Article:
“You can’t write a song of love in a committee of three / And great tunes ain’t made by the guys in the T-I-E-S” sings Texas singer/songwriter Chris Wall in his tribute song to Waylon Jennings called “An Outlaw’s Blues”. It was that non-conformist attitude that Jennings carried into his work and that made his music such a thing to behold. From the chicken pickin’ on his Fender to the bravado in his voice to his kick-ass band, Jennings was consummate honky tonk outlaw. The second release in Legacy’s Legends of Country Music series is almost as much of a knockout as the first. While not necessarily the mother lode, per say, the newly released Nashville Rebel (RCA Nashville/Legacy 89640) profiling the career of the late Waylon Jennings represents the most comprehensive domestic release of his work to date. Calling Mr. Jennings a Nashville rebel is playing it safe. For a good chunk of his career Jennings pretty much let the middle finger fly in the face of Nashville suit types when it came to country music making. A fierce independent, Nashville Rebel gathers some 92 tracks from the Jennings archives. It begins with a 1958 recording of a cover of the Cajun classic “Jole Blon” produced by Buddy Holly and ends with a 1995 recording of the supergroup The Highwaymen which teamed Jennings with compadres Willie Nelson, Kris Kristofferson, and Johnny Cash. Spread over four discs and leaning heavily on his many years with RCA Records, Nashville Rebel offers much of the cream of the crop from Jennings’ lengthy career. Probably most remembered for the hard-edge he injected into his progressive style of country music, Jennings for the first dozen years of his career dabbled in everything from West Texas rock ‘n’ roll in the style of his early mentor Holly to folk to countrypolitan pop. Disc one of Nashville Rebel concentrates on this phase of Jennings’ career. From there it is into the true meat of the Jennings legacy, namely the 1970s during which time he gained hsi greatest notoriety. Two entire discs, or 45 tracks, are dedicated to his 1970s output. In the Jennings scheme of things, this is the stuff that truly etched him into the Mount Rushmore of C&W greats. We’re talking tree-top stuff like “Lonesome, On’ry and Mean”, “I’m a Ramblin Man”, “Rainy Day Woman”, “Bob Wills is Still the King”, “Are You Sure Hank Done It This Way”, and on and on. It was a period during which Jennings’ band, featuring the great steel player Ralph Mooney delivering the goods in jaw-dropping fashion, rivaled any in the business, be it country or rock, resulting in western electric C&W that is as good as it gets. Featuring a 140-page booklet with essays by both Jennings biographer Lenny Kaye and writer Richard Kienzle to go with a bounty of wonderful of photos, Legacy Recordings truly rolls out the red carpet with Nashville Rebel.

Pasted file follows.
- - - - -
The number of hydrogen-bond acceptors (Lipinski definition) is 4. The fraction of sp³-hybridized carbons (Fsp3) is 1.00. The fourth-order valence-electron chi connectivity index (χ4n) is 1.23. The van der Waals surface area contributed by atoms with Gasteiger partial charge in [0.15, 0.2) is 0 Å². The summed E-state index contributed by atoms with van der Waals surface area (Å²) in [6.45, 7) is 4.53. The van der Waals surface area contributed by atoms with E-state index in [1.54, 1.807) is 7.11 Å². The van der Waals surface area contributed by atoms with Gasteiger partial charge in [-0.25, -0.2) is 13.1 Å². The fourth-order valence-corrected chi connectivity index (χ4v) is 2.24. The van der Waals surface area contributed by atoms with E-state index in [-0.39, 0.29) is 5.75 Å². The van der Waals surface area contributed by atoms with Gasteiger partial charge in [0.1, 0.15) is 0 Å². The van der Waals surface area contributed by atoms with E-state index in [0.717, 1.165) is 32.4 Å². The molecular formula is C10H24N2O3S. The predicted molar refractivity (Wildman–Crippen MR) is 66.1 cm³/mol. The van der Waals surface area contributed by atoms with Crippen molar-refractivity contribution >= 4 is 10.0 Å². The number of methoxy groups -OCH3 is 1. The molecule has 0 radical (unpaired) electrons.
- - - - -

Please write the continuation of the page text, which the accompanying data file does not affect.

The late Johnny Cash comes to DVD thanks to the release of Man In Black: Live In Denmark 1971 (Columbia/Legacy). First broadcast on Danish television, it captures an hour-long TV studio concert by the Johnny Cash Revue which in addition to the Man in Black featured wife June Carter Cash, the Tennessee Three, Carl Perkins, the Carter Family, and the Statler Brothers. The program captures multiple sides of the Cash repertoire moving from 1950s Sun-era nuggets like “I Walk the Line” and “Folsom Prison Blues” to covers of classics like “Sunday Morning Comin’ Down” and “Me and Bobby McGee” to his spiritual side.